how to attract good volunteers that are committed to volunteering and not working for free registration, etc. – Obviously it’s a hard sell to get someone to volunteer, especially if it’s for days at a time. However I might make the argument that if the event is more interesting and has more energy and is more collaborative and is more participatory, it’s an easier sell to get volunteers to spend time in that conference center or in those rooms. It’s a hard sell to get someone to give up 8, 10, or 30 hours to stand around monitoring PowerPoint presentations and a bunch of listless, ticket-buying attendees who are just checking their phones. Imagine if your favorite band asked for volunteers for their next concert in your hometown. Why would you volunteer for that? It’s fun. It’s entertaining. You feel a sense of connection. While you might not be able to replicate the buzz of the hottest concert around, you need not throw your hands up and surrender to your business conference or annual industry convention being dry and boring. In addition, if volunteers are just seen as “the help,” they’re unlikely to be incentivized. They’re not volunteering out of sheer love for you or your event. They want to be informed and entertained. But they also probably want to connect. Lots of students or early-career people will volunteer in hopes of making contacts. What can you do to put these volunteers in front of people who matter? Can you introduce them to your board members? Can you give them 1-on-1 time with important speakers? Can you include them in the networking sessions, rather than just assuming they’ll float in the shadows? Even 5 minutes with the right person can make dozens of hours of unpaid volunteering worthwhile. Years ago, I ran a non-profit writing organization and we’d enlist volunteers for a variety of tasks. One perk was being a local buddy to the presenters we brought in who were at the pinnacle of the field; volunteers got quality time with these VIPs that even paid attendees didn’t get.

scheduling lengths of sessions and breaks – There are a couple different ways to think about this. One is you could go really extreme and do something like a pure-led conference or an “unconference” where you do very little thinking about pre-planned sessions before the event and then just let the audience choose which sessions they want and how long those sessions should be. Knowing that that’s a big leap for most organizers and organizations to take at first, I’d come back to why we’re having this discussion. I think a driver for thinking about this is that sessions often feel like they get bogged down. I would say that it’s very very rare to find a conference presenter who is not a professional speaker who can really expertly use an hour and be in front of an audience for that long. I think it’s much more realistic for someone who is presenting to an audience to lead them in group discussions or have different things that are happening over the course of the hour instead of thinking of going through 60 PowerPoint slides and that being the entirety of the session.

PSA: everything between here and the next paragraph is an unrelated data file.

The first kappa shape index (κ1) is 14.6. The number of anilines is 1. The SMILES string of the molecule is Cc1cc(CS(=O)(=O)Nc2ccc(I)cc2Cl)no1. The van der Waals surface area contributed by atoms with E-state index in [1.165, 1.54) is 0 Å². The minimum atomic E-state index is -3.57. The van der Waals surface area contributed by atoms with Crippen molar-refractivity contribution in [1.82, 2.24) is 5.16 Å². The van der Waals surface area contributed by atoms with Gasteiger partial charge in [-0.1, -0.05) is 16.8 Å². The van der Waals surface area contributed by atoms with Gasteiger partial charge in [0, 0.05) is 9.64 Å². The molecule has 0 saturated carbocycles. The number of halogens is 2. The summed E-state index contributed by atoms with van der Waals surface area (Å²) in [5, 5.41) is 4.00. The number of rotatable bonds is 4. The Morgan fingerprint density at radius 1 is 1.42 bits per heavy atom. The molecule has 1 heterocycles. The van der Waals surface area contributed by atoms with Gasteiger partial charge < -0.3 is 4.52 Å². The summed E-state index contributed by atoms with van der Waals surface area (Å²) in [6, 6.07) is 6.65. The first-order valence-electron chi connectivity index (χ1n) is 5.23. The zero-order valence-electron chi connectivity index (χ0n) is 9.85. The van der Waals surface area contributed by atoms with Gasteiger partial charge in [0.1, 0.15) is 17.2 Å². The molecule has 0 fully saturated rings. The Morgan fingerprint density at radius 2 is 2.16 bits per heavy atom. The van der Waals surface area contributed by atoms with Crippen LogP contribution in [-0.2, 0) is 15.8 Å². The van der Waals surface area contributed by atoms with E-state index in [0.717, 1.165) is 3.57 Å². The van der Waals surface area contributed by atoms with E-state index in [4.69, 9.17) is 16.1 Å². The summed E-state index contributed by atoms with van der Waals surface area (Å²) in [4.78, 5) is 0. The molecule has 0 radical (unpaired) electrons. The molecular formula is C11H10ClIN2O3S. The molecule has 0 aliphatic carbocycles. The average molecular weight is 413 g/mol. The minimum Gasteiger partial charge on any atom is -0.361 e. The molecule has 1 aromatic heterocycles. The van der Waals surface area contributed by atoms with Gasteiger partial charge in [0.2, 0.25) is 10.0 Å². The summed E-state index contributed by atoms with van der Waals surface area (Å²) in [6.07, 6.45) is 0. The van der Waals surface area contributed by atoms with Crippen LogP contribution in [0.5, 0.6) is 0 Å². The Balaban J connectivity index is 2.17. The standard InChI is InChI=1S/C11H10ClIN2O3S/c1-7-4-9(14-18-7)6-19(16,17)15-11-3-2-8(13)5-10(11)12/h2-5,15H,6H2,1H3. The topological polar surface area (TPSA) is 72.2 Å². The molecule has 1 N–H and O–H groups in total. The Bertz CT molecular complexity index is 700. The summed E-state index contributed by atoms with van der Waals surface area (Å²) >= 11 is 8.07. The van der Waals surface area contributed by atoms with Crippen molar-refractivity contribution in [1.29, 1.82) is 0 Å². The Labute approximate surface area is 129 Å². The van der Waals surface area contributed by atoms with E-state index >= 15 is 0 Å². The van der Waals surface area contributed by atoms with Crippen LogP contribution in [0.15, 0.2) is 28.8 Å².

networking with members of Congress for a hill day – Even though I’m in Washington, DC, I confess that I don’t have a good sense for what Congressional conference networking looks like. My guess is that time is very much of the essence here and I would probably want to collect a group of people quickly around a common topic to engage with elected representatives or their staff. I have a vision of a mass of people from a membership organization descending on the Hill and there are so many voices trying to get through that it’s a bit chaotic. I would think that condensing a big mass into small groups and breaking them down into little discussion pods with representatives or their staff might be an effective way to do that. Also, while we have a habit of small talk — Where are you from? Yes, I’ve been to that place. — time is very valuable here. I’d think about name tags or little signs to help attendees and representatives connect quickly on issues that are most important to them.

professional community of practice and engagement – I’m not sure what the intent of this is but I know a number of conferences will include practice sessions or birds of a feather sessions to bring together people on a common topic. However often the problem with these sessions is that there’s no clear direction as to who’s running it and that person often has no real facilitation or moderation skills. In addition, a lot of those sessions are relegated to very early in the morning or in the evening outside of the main conference gathering so they seem less important and tend to have lower attendance because, realistically, people don’t necessarily want to get up early to go to one more session as part of a very long conference day.

workshop in Washington DC about improving conferences and conventions